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Hopefully, I’ll soon have many wonderful images on my Madagascar website, but for the moment I’ll share a few in the upcoming newsletters.
An important note is that even though I took many of my pictures with my Canon 500mm IS lens, I also shot equally as many with my 70-200mm and my 28-135mm lenses. In today’s new world of technology, the ‘point and shoot’ cameras available make it possible for almost everyone to have wonderful images, especially if you are to travel with me to such places as Madagascar or Africa, the Pantanal, Galapagos, or Ecuador etc. with their wide diversity of subjects. Get into the rainforests, cloud forests or swamps with me and a short or macro lens, and you will be hard-pressed to get beyond 50 feet of your starting point!!!
Lady with Hat Ornament
I pride myself in foraging out the best of my guides and Madagascar was no exception. They are so accustomed to having people "hot" after the birds and lemurs, that they hesitate to even stop for a bug or lizard unless asked. I always started off the day with mentioning the fact that an interesting bug, frog, plant, lizard, flower or tree etc. would be a welcome subject too. Perhaps the image wasn’t a magazine cover shot due to the ‘kazillion’ reasons that mess up a photograph, but I was never disappointed with the experience. I wouldn’t humiliate myself by even trying to properly name the bugs, lizards, chameleons or frogs I encountered and welcome any and all help in that department. The mere realization of the ‘art of camouflage’ is fascinating in its own right, but then add the tiny sizes and diversification—well, just “WOW”!!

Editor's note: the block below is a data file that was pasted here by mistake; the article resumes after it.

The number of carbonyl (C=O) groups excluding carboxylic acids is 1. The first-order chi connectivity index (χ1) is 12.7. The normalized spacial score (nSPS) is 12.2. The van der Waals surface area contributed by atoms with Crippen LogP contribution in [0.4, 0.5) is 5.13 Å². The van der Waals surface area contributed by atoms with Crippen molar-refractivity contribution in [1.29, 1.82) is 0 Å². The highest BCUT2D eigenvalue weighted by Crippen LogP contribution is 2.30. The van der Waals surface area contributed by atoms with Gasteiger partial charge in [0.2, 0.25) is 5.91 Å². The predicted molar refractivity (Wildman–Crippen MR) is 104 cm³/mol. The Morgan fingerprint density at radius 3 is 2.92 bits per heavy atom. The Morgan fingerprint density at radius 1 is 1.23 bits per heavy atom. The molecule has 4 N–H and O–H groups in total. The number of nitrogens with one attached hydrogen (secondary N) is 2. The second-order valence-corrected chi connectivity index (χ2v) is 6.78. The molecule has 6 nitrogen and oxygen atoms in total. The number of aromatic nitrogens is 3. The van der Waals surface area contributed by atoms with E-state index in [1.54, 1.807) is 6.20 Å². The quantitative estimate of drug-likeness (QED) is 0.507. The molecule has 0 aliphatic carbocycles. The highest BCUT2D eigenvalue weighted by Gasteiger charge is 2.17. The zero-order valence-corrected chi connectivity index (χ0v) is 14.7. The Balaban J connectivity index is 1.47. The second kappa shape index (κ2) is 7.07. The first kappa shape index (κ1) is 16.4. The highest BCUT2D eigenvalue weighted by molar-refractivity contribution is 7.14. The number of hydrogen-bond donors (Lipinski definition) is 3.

Take this leaf bug for instance; or this other lacey-looking bug (I’m told is a nymph), which upon closer examination looked like an ant dressed up in a piece of grandma’s old lace. Some of the chameleons, lizards and/or geckos ‘camo’ outfits are so incredibly good that I could barely define them even after being told their exact whereabouts. To insure our success in seeing all we could in a short time, I took the advice of a fellow tour leader who had visited Madagascar and visited a lizard farm or whatever one calls it. It was definitely the right decision as we saw many, many species in a short span of time that I’m sure we never would have encountered otherwise.
The Giraffe beetle hit one of the ‘Top Ten’ of my favorite discoveries in Madagascar. Whether one believes in evolution or not, one has to be fascinated by the mysteries behind the development of that elongated neck. What were the governing forces behind the need to adapt?---food I suspect, or the lack of. Whatever it was, the end result is awesome.
I’ve been asked many, many, many times “how would you describe Madagascar?” One single word describes the island best, yet leaves volumes unsaid, and that word is Diversity. Diversity in the land and its scenic vistas, diversity in all aspects of its flora & fauna, and most certainly diversity in its human inhabitants. I’m sure there are negatives tucked away somewhere, but what I saw was made by a Creator who took a little bit of everything mysterious, wild, wonderful, beautiful & diverse, placed it on a huge platter, shook it up & down, forwards and sideways, and then announced “here you are, the Island of Madagascar!!”.
Photo Researchers, Editors, and Publishers:
As stated in previous newsletters, at no obligation to you, send me a “want list” of images you are looking for that may coincide with a trip I’m about to take, or have recently taken, and I’ll do my very best to seek out that subject and shoot it with your request in mind. This may save you some expense, give me a specific mission and possibly a sale of that image. It’s a ‘win, win situation’!
A quick reminder that my library of 35mm original slides houses approximately 75,000 images, and my digital library presently holds over 41,000 (and growing-hourly)!